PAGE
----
The Big Road


Congress felt it had the right, the responsibility, and the power to go after the UP and the CP, because the companies would not have existed had Congress not loaned them government bonds and given them land grants. This has caused enormous controversy ever since. Both companies have been accused of stretching out their rail lines in order to get more land grants, a notion that is completely wrong. Despite 130 years of working to reduce the length of the lines, only a few miles have been shaved off, and that mainly caused by the fall of the level of the Great Salt Lake, which allowed the railroad to make a shortcut below Promontory Summit by erecting a causeway through the water.

The land grants are much misunderstood, especially by professors teaching American-history survey courses. The grants are denounced, lambasted, derided. In one of the most influential textbooks ever published, The Growth of the American Republic , Samuel Eliot Morison and Henry Steele Commager, who were two of the most distinguished historians of their day, if not of the whole twentieth century, wrote: “The lands granted to both the Union Pacific and the Central Pacific yielded enough to have covered all legitimate costs of building these roads.” A colleague of theirs, also distinguished, Fred A. Shannon, wrote, “The half billion dollars in land alone to the land grant railroads was worth more than the railroads were when they were built.”

It was the land grants and the bonds the government passed out that caused the greatest outrage, at the time and later. Still, although the concern of the investigators was justified—it was, after all, the people’s money that had been taken—there is another side.

The land grants never brought in enough to pay the bills of building either railroad, or even to come close. In California, from Sacramento to the Sierra Nevada range, and in Nebraska, the railroads were able to sell their strips of land at a good price, $2.50 per acre or more. But in most of Wyoming, Utah, and Nevada, the companies could never sell the land. Unless it had minerals on it, it was virtually worthless, even to cattlemen, who needed far more acres for a workable ranch. So too the vast amount of land the government still owns in the West.

The total value of lands distributed to the railroads was estimated by the Interior Department’s auditor as of November 1, 1880, at $391,804,610. The total investment in railroads in the United States in that year was $4,653,609,000. In addition, the government got to sell the alternate sections it held on to in California and Nebraska for big sums. Those lands would have been worth nearly nothing, or in many cases absolutely nothing, if it had not been for the building of the railroads. As the historian Robert Henry points out, the land grants did “what had never been done before—provided transportation ahead of settlement.”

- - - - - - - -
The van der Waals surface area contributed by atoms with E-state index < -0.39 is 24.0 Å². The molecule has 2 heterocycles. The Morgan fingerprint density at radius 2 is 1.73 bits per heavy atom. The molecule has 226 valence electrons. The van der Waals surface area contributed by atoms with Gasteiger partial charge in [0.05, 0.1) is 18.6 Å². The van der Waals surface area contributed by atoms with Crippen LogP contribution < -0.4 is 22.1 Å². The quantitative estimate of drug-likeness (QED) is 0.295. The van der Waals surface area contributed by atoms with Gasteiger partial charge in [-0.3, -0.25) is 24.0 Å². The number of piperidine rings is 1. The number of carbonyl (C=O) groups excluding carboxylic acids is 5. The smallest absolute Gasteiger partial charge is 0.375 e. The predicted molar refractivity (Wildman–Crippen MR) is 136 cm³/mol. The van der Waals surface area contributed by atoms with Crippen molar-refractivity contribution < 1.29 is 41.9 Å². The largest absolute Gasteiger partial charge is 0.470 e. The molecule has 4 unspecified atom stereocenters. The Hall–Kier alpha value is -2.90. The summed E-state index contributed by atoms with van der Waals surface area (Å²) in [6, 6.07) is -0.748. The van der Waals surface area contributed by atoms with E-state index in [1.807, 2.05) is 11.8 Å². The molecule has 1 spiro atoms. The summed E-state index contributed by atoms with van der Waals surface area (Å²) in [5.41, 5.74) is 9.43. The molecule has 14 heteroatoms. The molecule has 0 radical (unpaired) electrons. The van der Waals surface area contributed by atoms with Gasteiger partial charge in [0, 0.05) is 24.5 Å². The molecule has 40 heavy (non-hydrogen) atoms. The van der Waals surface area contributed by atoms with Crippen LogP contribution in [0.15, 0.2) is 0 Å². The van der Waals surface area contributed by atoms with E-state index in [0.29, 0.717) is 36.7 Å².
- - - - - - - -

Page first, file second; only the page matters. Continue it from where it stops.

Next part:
Those controversial land grants never even came close to bringing in enough money to pay for building either railroad.

WITH REGARD TO THE GOVERNMENT bonds, generations of American students have also been offered a black-and-white view: The government was handing out a gift. Now for those of us who were in college in the 1950s, our classes were taught by professors who were likely to have taken their own graduate training in the 1930s and had thus been brought up to blame big business for everything that went wrong, especially the Great Depression. Those professors who were not New Deal Democrats were socialists, and they all knew that it helps the anti-big-business case if you can call those bonds a gift.

But they were not a gift. They were loans, to be paid back in 30 years or less. The requirement was met. In the final settlement with the railroads, in 1898 and 1899, the government collected $63,023,512 of principal plus $104,722,978 in interest, making a total repayment of $167,746,490 on an initial loan of $64,623,512. Professor Hugo Meyer of Harvard looked at those figures and quite rightly said, “For the government the whole outcome had been financially not less than brilliant.”

An automatic reaction that big business is always on the wrong side, corrupt and untrustworthy, is too easy, and the error is compounded if we fail to distinguish between incentives and fraud.

It is well, perhaps, to remember what Charles Francis Adams, Jr., a man of iron rectitude and the scourge of the Union Pacific’s financing, later wrote of the road’s original directors, after he became president of the line: “It is very easy to speak of these men as thieves and speculators. But there was no human being, when the Union Pacific railroad was proposed, who regarded it as other than a wildcat venture. The government did not dare to take hold of it. Those men went into the enterprise because the country wanted a transcontinental railroad, and was willing to give almost any sum to those who would build it. The general public refused to put a dollar into the enterprise. Those men took their financial lives in their hands, and went forward with splendid energy and built the road the country called for. They played a great game, and they played for either a complete failure or a brilliant prize.”

Both railroads have gone through major changes in the century and a third since they were built. The UP went into receivership in 1893, but as the country turned into the twenty-first century, it remained one of the oldest and richest corporations in the world, and its holdings included what had once been the CP.